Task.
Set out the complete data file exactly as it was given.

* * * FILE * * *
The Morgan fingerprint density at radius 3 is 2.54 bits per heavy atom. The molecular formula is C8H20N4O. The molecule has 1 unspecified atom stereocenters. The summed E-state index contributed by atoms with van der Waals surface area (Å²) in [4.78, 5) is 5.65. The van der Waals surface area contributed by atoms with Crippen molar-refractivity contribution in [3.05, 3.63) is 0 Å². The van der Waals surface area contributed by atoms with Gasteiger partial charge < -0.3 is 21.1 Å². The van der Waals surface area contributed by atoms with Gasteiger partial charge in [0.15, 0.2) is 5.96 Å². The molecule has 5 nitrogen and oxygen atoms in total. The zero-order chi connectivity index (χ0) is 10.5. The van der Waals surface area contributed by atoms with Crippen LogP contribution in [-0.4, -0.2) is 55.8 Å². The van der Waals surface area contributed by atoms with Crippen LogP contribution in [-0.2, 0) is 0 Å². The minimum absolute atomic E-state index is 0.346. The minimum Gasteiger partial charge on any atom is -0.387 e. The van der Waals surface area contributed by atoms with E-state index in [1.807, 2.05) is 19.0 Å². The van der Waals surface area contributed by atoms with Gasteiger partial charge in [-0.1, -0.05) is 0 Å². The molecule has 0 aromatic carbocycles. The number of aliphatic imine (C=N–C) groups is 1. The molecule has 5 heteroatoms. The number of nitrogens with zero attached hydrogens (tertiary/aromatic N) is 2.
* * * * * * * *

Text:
The Morgan fingerprint density at radius 3 is 2.54 bits per heavy atom. The molecular formula is C8H20N4O. The molecule has 1 unspecified atom stereocenters. The summed E-state index contributed by atoms with van der Waals surface area (Å²) in [4.78, 5) is 5.65. The van der Waals surface area contributed by atoms with Crippen molar-refractivity contribution in [3.05, 3.63) is 0 Å². The van der Waals surface area contributed by atoms with Gasteiger partial charge < -0.3 is 21.1 Å². The van der Waals surface area contributed by atoms with Gasteiger partial charge in [0.15, 0.2) is 5.96 Å². The molecule has 5 nitrogen and oxygen atoms in total. The zero-order chi connectivity index (χ0) is 10.5. The van der Waals surface area contributed by atoms with Crippen LogP contribution in [-0.4, -0.2) is 55.8 Å². The van der Waals surface area contributed by atoms with Crippen LogP contribution in [-0.2, 0) is 0 Å². The minimum absolute atomic E-state index is 0.346. The minimum Gasteiger partial charge on any atom is -0.387 e. The van der Waals surface area contributed by atoms with E-state index in [1.807, 2.05) is 19.0 Å². The van der Waals surface area contributed by atoms with Gasteiger partial charge in [-0.1, -0.05) is 0 Å². The molecule has 0 aromatic carbocycles. The number of aliphatic imine (C=N–C) groups is 1. The molecule has 5 heteroatoms. The number of nitrogens with zero attached hydrogens (tertiary/aromatic N) is 2.